Welcome to Directors Australia’s blog
Disclaimer: This blog site has been prepared by Directors Australia for the purposes of providing general information only. Nothing on this blog site should be used or relied on for legal or other advice by any party. Each party's individual circumstances may change the effect and relevance of any matters discussed.
Thursday, 11 October 2012 00:00
By John WilliamsonBoards meet intermittently. In most cases they require professional corporate governance support to ‘make things happen’ in between, as well as for, board meetings. The Company Secretary will generally be the chief administrative officer of the board, and will often in medium to large organisations be supported by a professional secretariat.
Management also require professional corporate governance skills to ensure appropriate governance frameworks, policies and processes exist and that any external or internal compliance requirements are met. The Company Secretary will in also in most cases be the chief governance officer and ‘keeper of the corporate conscience’.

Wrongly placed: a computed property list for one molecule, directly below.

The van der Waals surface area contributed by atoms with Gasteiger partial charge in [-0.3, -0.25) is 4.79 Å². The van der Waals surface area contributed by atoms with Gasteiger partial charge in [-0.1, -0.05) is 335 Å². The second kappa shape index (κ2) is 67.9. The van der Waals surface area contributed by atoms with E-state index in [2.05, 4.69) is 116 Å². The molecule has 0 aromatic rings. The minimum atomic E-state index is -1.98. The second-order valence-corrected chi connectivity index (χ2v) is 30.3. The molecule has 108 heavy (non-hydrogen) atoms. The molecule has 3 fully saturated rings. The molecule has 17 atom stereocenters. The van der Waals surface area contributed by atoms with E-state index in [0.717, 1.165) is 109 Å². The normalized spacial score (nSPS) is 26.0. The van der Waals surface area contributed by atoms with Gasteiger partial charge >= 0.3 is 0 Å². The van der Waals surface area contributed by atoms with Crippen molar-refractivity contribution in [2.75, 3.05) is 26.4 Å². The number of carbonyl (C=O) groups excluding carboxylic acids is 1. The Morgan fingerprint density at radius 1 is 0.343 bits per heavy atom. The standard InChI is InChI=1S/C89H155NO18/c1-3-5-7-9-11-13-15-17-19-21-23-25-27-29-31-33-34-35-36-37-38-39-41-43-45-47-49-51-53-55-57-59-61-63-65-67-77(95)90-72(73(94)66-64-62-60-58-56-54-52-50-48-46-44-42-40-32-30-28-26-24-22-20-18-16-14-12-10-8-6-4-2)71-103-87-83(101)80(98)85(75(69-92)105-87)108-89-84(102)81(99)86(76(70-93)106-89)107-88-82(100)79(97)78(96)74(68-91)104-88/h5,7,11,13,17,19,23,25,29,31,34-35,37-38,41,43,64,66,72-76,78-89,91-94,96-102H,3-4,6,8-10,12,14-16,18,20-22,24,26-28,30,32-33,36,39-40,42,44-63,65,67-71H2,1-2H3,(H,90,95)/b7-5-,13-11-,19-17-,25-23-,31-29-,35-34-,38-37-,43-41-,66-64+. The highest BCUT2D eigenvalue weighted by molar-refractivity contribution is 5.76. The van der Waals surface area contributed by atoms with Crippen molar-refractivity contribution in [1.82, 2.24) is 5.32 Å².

For Corporations Act companies, the Company Secretary appointment is a statutory one and attracts statutory duties.
The Company Secretary and the CEO are often the only ‘direct’ employees of a board. While the Company Secretary will be responsible to the board on board-related issues, from an organisational perspective he or she will most likely also directly report to the CEO or another senior executive – particularly if other organisational duties form part of a role description. The Company Secretary role can be difficult at times with various inherent tensions – especially where multiple role responsibilities are involved. (The High Court decision in James Hardie also made it clear that where a Company Secretary’s role is combined with another role - in that case, General Counsel - the degree to which a person participates in decision-making will determine their duties as opposed to their title.)